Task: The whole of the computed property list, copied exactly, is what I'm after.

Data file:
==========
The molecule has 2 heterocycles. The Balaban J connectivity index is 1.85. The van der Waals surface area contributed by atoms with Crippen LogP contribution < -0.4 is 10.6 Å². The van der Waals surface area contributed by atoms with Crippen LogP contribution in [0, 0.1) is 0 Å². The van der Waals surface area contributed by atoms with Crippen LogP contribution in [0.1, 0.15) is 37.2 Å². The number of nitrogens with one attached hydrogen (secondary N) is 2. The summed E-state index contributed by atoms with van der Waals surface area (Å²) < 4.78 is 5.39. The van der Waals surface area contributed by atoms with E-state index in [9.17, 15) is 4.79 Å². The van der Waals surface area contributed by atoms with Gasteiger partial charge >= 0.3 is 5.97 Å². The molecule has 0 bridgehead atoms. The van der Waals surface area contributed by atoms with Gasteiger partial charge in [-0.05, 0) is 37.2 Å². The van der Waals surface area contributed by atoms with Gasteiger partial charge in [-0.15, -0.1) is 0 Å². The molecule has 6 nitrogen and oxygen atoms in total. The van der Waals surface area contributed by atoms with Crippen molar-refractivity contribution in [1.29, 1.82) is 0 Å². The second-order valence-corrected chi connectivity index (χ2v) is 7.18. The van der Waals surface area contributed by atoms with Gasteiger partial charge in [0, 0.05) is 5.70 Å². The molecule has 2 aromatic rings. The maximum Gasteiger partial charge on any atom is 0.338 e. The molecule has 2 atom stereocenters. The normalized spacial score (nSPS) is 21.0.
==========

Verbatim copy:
The molecule has 2 heterocycles. The Balaban J connectivity index is 1.85. The van der Waals surface area contributed by atoms with Crippen LogP contribution < -0.4 is 10.6 Å². The van der Waals surface area contributed by atoms with Crippen LogP contribution in [0, 0.1) is 0 Å². The van der Waals surface area contributed by atoms with Crippen LogP contribution in [0.1, 0.15) is 37.2 Å². The number of nitrogens with one attached hydrogen (secondary N) is 2. The summed E-state index contributed by atoms with van der Waals surface area (Å²) < 4.78 is 5.39. The van der Waals surface area contributed by atoms with E-state index in [9.17, 15) is 4.79 Å². The van der Waals surface area contributed by atoms with Gasteiger partial charge >= 0.3 is 5.97 Å². The molecule has 0 bridgehead atoms. The van der Waals surface area contributed by atoms with Gasteiger partial charge in [-0.05, 0) is 37.2 Å². The van der Waals surface area contributed by atoms with Gasteiger partial charge in [-0.15, -0.1) is 0 Å². The molecule has 6 nitrogen and oxygen atoms in total. The van der Waals surface area contributed by atoms with Crippen molar-refractivity contribution in [1.29, 1.82) is 0 Å². The second-order valence-corrected chi connectivity index (χ2v) is 7.18. The van der Waals surface area contributed by atoms with Gasteiger partial charge in [0, 0.05) is 5.70 Å². The molecule has 2 aromatic rings. The maximum Gasteiger partial charge on any atom is 0.338 e. The molecule has 2 atom stereocenters. The normalized spacial score (nSPS) is 21.0.